Elevated mercury deposition resulting from human activities has caused wide-spread mercury contamination of aquatic systems around the world. Peatlands are generally considered to be sinks for mercury deposited to the landscape, but also act as biogeochemical reactors wherein inorganic mercury is transformed into bioaccumulative, organic methylmercury (MeHg). Recent, short-term investigations have demonstrated that sulfate deposition alone can increase MeHg production in, and flux from, peatlands through the stimulation of sulfate-reducing bacteria, a group of known mercury methylators. However, over longer periods of time the interaction between the biogeochemical cycles of mercury and sulfur is complicated by variability in climate, hydrology, and sulfur and mercury deposition rates. These complexities were addressed by experimentally altering sulfate-loading to a 2.5-ha peatland in northern Minnesota over eight years. The peatland was initially divided into control and experimental treatments and sulfate was added to the latter three times each field season in simulated rainfall events. Porewaters were sampled before and after each sulfate addition and peat samples were collected five times from sites located within the raised central bog and along the peatland margins. The lagg margin is generally considered to be the primary site of mercury methylation in peatlands. However, sulfate addition caused more pronounced and persistent increases in MeHg in the central bog sites, relative to the margin sites, demonstrating that sulfate delivery to the central bog can greatly expand the areal extent of mercury methylation in peatlands. MeHg production also responded to sulfate release following severe summer drought. The increase was much higher in experimental-treatment sites than in control sites suggesting that the experimental treatment was "primed" to quickly respond to new sulfate inputs. In early 2006 sulfate addition was halted to the upgradient one-third of the original experimental treatment in order to monitor how MeHg production changed as sulfate deposition declined. Although drought appeared to slow the recovery process by increasing sulfate availability and mobilizing MeHg, three years after sulfate additions ceased MeHg in the recovery treatment was significantly lower than in the experimental treatment. This indicates that MeHg production in peatlands formerly affected by elevated sulfate deposition may return to background conditions and highlights the potential benefits that further controls on atmospheric sulfur emissions may have on MeHg production in peatlands and consequent mercury burdens in aquatic foodwebs. The long-term nature of this study allowed for an in-depth exploration of the effects that hydrologic flucutations on mercury cycling in peatlands and calls attention to the potential negative consequences that changing precipitation patterns and evapotranspirative demands may have on MeHg production in these systems.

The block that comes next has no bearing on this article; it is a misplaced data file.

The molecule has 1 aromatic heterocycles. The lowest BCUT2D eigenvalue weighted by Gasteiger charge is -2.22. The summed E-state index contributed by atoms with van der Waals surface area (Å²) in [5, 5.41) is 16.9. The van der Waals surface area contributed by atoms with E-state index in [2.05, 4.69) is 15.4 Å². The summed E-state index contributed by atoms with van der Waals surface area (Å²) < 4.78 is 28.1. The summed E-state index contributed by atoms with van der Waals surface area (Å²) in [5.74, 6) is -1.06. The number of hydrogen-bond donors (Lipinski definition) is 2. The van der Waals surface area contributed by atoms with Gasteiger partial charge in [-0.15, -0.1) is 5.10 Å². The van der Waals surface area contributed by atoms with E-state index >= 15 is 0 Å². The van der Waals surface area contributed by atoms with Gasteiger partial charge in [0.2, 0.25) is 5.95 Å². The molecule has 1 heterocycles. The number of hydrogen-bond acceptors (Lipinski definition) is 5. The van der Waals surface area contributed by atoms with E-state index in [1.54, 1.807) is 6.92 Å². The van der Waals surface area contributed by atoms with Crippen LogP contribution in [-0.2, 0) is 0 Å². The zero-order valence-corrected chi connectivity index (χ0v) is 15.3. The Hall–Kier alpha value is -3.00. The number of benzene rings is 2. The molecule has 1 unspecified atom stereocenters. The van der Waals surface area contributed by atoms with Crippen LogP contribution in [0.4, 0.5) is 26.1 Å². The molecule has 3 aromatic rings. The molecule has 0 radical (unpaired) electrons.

University of Minnesota Ph.D. dissertation. July 2014. Major: Water Resources Science. Advisor: Daniel Engstrom. 1 computer file (PDF); xv, 140 pages.
Coleman Wasik, Jill.
The Effect of Atmospheric Sulfate Deposition on Mercury Biogeochemistry in an Experimental Peatland: Impacts, Recovery, and Natural Variability.
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